A deep and devoted love of layering in dressing is a New Zealand phenomenon with which I've never really got to grips. We're addicted to it: cardigans, over tunics, over camis, with a scarf for good measure.
Usually there's also a frill or two involved at the bottom of one of the layers, which pops out around the bottom/hip area- usually the largest part on many of us.
I'm not a fan of this layering style for a several reasons:
- Most people look slimmer and better when they don't layer, but instead opt for 'proper' dressing that's taken a bit of thought and one's figure into consideration (see below for more on that!).
- It's lazy dressing- a way of hiding beneath clothes rather than using them as a form of expression.
- It often means the person isn't as confident or comfortable with themselves as they should or could be and needs to find clothes that make them feel better.
Figure hugging, or at least figure respecting, clothing is far more flattering and slimming that layer upon layer of fabric. It's what my mum calls 'proper' dressing- that is selecting items that you've really thought about, invested in and ensured work with the rest of your wardrobe to fit your body, lifestyle and attitude. If you want to wear a dress, find one that alone feels great and celebrates your body's best attributes. Not one that needs a cardigan to make it work.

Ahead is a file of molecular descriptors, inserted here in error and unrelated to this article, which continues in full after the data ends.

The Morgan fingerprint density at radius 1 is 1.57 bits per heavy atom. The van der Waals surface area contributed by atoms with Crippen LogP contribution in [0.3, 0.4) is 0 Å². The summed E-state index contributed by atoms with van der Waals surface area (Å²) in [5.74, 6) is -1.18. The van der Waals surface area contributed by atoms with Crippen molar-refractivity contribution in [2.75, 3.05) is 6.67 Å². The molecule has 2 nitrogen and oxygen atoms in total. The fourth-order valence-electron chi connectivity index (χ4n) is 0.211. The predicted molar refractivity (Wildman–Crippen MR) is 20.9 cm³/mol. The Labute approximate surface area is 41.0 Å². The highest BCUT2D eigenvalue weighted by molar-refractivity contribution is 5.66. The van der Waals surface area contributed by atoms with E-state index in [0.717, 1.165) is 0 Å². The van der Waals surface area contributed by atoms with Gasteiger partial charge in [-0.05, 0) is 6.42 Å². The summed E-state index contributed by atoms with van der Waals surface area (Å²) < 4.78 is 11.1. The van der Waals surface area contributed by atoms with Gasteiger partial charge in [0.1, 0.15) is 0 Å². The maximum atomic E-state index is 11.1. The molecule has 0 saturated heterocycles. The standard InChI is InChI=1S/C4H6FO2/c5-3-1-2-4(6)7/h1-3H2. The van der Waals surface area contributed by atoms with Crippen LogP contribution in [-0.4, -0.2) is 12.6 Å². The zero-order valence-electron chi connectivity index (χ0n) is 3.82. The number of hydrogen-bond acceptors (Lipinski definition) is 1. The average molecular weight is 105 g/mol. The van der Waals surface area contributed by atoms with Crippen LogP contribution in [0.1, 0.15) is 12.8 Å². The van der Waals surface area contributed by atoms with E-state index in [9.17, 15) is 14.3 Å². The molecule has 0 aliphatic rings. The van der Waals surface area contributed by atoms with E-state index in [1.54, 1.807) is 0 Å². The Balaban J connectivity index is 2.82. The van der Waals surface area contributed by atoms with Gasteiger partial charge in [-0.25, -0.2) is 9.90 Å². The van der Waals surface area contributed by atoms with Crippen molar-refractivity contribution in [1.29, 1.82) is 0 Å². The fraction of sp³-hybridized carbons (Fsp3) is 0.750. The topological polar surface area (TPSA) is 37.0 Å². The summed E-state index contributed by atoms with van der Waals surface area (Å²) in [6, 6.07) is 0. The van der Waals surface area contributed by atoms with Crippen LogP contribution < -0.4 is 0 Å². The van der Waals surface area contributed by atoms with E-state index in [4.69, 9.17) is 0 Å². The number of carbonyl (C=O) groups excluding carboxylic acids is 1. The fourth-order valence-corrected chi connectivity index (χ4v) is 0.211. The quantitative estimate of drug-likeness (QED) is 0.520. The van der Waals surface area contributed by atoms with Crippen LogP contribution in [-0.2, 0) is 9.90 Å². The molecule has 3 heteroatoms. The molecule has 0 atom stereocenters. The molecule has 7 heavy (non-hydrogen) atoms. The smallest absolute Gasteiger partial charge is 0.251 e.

Another kiwi classic is the constant urge to put a belt with everything, which tends to cut people off at the waist instead of lengthening and slimming the overall look of the body. Again, generally clothes look much better without a belt. Think of it this way: if it needs a belt, it's probably not right for you, so don't fall for it.
If you're going to layer, make the layering pieces meaningful and purposeful, for example choose a jacket with a bit of tailoring or detail, rather than a big long cardigan that drowns and covers your insecurities. Layers, if incorporated, should provide extra verve to an outfit, not detract or cover it up. If you're having to layer to cover, you haven't got the right basics in the first place.
Photo credits: telegraph.co.uk, archive.fortune.com, www.people.com